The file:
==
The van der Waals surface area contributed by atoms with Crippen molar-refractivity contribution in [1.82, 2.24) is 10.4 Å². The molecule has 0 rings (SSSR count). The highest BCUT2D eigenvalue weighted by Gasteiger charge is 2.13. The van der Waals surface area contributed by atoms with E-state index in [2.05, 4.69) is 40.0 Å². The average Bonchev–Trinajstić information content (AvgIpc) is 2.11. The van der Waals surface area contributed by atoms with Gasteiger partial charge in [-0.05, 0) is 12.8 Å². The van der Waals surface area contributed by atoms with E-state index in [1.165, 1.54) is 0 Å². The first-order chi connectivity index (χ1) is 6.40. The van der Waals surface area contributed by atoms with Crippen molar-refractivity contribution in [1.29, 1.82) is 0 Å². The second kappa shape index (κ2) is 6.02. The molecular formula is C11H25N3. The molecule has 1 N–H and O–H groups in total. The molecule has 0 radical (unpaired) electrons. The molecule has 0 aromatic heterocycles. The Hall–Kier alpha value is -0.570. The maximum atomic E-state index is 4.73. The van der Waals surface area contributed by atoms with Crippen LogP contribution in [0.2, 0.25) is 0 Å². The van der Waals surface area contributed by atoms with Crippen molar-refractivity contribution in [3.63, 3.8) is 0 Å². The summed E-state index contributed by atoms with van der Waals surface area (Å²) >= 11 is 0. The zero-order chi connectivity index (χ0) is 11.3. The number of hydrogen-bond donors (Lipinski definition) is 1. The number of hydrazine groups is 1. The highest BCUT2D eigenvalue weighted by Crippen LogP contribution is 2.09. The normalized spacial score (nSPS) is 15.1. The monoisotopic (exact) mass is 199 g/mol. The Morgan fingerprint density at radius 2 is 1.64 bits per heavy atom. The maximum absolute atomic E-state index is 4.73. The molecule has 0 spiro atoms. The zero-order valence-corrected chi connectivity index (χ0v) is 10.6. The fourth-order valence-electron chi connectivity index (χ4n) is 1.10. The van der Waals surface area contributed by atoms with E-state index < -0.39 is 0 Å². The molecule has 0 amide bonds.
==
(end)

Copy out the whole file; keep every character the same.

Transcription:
The van der Waals surface area contributed by atoms with Crippen molar-refractivity contribution in [1.82, 2.24) is 10.4 Å². The molecule has 0 rings (SSSR count). The highest BCUT2D eigenvalue weighted by Gasteiger charge is 2.13. The van der Waals surface area contributed by atoms with E-state index in [2.05, 4.69) is 40.0 Å². The average Bonchev–Trinajstić information content (AvgIpc) is 2.11. The van der Waals surface area contributed by atoms with Gasteiger partial charge in [-0.05, 0) is 12.8 Å². The van der Waals surface area contributed by atoms with E-state index in [1.165, 1.54) is 0 Å². The first-order chi connectivity index (χ1) is 6.40. The van der Waals surface area contributed by atoms with Crippen molar-refractivity contribution in [1.29, 1.82) is 0 Å². The second kappa shape index (κ2) is 6.02. The molecular formula is C11H25N3. The molecule has 1 N–H and O–H groups in total. The molecule has 0 radical (unpaired) electrons. The molecule has 0 aromatic heterocycles. The Hall–Kier alpha value is -0.570. The maximum atomic E-state index is 4.73. The van der Waals surface area contributed by atoms with Crippen LogP contribution in [0.2, 0.25) is 0 Å². The van der Waals surface area contributed by atoms with Crippen molar-refractivity contribution in [3.63, 3.8) is 0 Å². The summed E-state index contributed by atoms with van der Waals surface area (Å²) >= 11 is 0. The zero-order chi connectivity index (χ0) is 11.3. The number of hydrogen-bond donors (Lipinski definition) is 1. The number of hydrazine groups is 1. The highest BCUT2D eigenvalue weighted by Crippen LogP contribution is 2.09. The normalized spacial score (nSPS) is 15.1. The monoisotopic (exact) mass is 199 g/mol. The Morgan fingerprint density at radius 2 is 1.64 bits per heavy atom. The maximum absolute atomic E-state index is 4.73. The molecule has 0 spiro atoms. The zero-order valence-corrected chi connectivity index (χ0v) is 10.6. The fourth-order valence-electron chi connectivity index (χ4n) is 1.10. The van der Waals surface area contributed by atoms with E-state index < -0.39 is 0 Å². The molecule has 0 amide bonds.